‘Dine’ shines outside U.S.

Food skein illustrates anomalies of formats

Local versions of reality format “Come Dine With Me” eat up audiences from Munich to Melbourne — except in the U.S., where it has gone hungry.

In Germany, where it airs on Vox five days a week, Granada Germany has made 1,000 episodes of “Dine,” in which amateur chefs host a dinner party and compete for a cash prize.

In Blighty, the program has seized the reality crown from older formats like “Wife Swap” on Channel 4, emerging as one of the network’s tentpole shows.

Its sarcastic narrator, David Lamb, is a cult hero. There are celebrity spinoff versions of the skein, and in the U.K. it packs a punch against heavy hitters like “The X Factor” and “Got Talent.”

For ITV Studios, the property has generated more than $88 million — making it the firm’s third-highest-earning format after “I’m a Celebrity … Get Me Out of Here!” and “Hell’s Kitchen.”

But “Come Dine With Me” has proved a tough dish to serve in the U.S. Cable web TLC dropped the show (titled “Dinner Takes All”) after only one season, while reports that NBC is developing a celebrity version of the show have so far failed to lead to a firm series commitment.

ITV Studios remains confident that “Come Dine With Me” can become a fixture on U.S. viewing menus.

“For the same reasons the show has worked everywhere else, I believe ‘Come Dine With Me’ can be a hit in the U.S. market,” says Tobi de Graaff, ITV Studios’ director of global television distribution.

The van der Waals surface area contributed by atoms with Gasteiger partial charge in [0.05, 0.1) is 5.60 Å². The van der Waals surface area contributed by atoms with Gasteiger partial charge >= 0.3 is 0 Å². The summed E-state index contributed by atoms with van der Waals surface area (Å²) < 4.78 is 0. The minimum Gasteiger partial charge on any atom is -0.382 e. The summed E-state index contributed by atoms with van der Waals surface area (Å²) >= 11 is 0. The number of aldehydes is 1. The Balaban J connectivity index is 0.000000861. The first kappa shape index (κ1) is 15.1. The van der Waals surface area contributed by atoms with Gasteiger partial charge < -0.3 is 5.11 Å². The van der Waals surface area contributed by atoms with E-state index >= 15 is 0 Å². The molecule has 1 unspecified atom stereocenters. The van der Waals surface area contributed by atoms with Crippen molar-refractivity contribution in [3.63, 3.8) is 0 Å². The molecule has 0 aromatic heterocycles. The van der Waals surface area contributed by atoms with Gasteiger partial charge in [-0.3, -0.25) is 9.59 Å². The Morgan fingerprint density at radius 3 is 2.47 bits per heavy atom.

“It is addictive, compelling viewing. Our American team is working hard in conjunction with a network. … We’ve got to get the production quality, the casting and the narration right.”

ITV has reason to be optimistic over the Stateside prospects for “Come Dine With Me.” In the U.K., the show had to be resuscitated before it became a primetime hit.

Created by ITV executive producer Nell Butler, the show bowed on Channel 4 in 2005 as part of its daytime lineup, but the success of rival Endemol format “Deal or No Deal” forced it off the air.

In 2007, Helen Warner, 4’s new controller of daytime programming, decided to bring back the format and screen it in primetime.

“I don’t think anyone expected it would explode so quickly,” she said recently, adding that “it holds its own against ‘The X Factor,’ ‘Dancing on Ice’ and ‘Britain’s Got Talent.’ ”

“The Saturday slot went from hundreds of thousands of viewers to around 3 million. At that point, international sales went crazy.”

Like all salesmen, de Graaff sounds confident that at Mip “Come Dine With Me” will once again be in demand.

“Judged by the success we’ve had in Germany, there is no reason why ‘Come Dine With Me’ can’t obtain the kind of long-term success that the best soaps achieve,” he says.

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